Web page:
In FIGS. 39A and 39B, the back gates of the MOS transistors Q58 and Q59 are respectively connected to their own sources.

FIGS. 40A and 40B, and FIG. 41A and 41B show the temperature dependency of the C-V characteristic of the varactor and the I-V characteristic of the bias circuit in the use of the bias circuits shown in FIGS. 39A and 39B, respectively. As shown in FIG. 39A, the C-V characteristic approximately parallel-moves in the lateral direction together with the temperature. A change voltage dV is compensated by the bias voltage. As shown in FIG. 39B, the temperature variation voltage changes depending on the operating current. Desired compensation can be achieved by operation at a bias current which provides dV.

12Th EMBODIMENT

FIGS. 42 and 43 are a block diagram and circuit diagram, respectively, showing still another arrangement example of the voltage-controlled oscillator in order to explain a direct frequency modulation apparatus and communication system according to the 12th embodiment of the present invention. The voltage-controlled oscillator shown in FIG. 42 includes a MOS varactor (for frequency modulation) 101 b, a P-N junction diode type varactor (for channel selection) 101 a, an inductor 102, and a negative conductor element 103 which replenishes an LC tank with electromagnetic energy consumed by the LC tank.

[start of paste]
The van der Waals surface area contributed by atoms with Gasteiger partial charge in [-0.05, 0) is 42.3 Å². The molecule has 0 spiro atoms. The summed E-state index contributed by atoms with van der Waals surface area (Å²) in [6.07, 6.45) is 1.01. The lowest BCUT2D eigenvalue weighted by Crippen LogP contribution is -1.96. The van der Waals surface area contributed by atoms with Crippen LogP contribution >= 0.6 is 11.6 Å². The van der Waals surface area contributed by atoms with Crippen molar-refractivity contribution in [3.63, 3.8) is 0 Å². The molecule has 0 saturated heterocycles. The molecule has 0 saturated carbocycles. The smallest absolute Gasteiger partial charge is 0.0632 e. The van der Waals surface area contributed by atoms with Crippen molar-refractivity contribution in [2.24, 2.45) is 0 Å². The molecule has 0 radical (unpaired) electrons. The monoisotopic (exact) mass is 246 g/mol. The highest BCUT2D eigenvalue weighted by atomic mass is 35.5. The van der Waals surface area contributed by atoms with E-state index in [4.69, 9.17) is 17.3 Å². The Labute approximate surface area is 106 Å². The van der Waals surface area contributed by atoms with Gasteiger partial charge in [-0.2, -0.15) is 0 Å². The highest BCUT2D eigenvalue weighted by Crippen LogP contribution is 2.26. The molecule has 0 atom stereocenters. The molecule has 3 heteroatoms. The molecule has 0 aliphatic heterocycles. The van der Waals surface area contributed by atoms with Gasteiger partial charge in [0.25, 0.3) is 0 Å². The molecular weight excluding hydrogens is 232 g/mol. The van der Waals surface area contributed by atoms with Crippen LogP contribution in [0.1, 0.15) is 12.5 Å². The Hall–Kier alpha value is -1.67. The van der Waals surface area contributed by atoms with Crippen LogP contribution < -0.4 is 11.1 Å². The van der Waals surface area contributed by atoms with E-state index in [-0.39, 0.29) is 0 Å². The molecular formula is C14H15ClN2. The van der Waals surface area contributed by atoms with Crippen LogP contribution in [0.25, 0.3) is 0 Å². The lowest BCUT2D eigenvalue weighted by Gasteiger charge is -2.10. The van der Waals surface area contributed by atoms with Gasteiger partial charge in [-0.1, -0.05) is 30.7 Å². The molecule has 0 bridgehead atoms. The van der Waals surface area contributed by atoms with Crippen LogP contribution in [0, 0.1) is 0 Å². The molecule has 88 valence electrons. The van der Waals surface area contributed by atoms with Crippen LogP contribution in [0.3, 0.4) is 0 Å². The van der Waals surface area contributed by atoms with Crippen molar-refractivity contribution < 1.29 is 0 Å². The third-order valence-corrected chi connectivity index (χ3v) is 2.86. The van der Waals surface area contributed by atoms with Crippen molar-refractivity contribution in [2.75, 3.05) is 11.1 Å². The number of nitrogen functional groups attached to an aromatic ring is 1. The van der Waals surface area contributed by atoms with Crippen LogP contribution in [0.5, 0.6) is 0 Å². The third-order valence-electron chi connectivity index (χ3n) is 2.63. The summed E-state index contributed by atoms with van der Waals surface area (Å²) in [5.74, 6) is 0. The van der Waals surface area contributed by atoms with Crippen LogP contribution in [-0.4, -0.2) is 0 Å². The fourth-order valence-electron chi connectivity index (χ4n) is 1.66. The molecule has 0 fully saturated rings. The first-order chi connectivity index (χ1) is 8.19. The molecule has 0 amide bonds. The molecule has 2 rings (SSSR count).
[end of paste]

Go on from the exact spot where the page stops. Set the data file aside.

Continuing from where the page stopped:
In the 12th embodiment, the MOS varactor (for frequency modulation) 101 b in the 10th and 11th embodiments and the P-N junction diode type varactor (for channel selection) 101 a are combined. The same reference numerals denote the same parts, and a detailed description thereof will be omitted.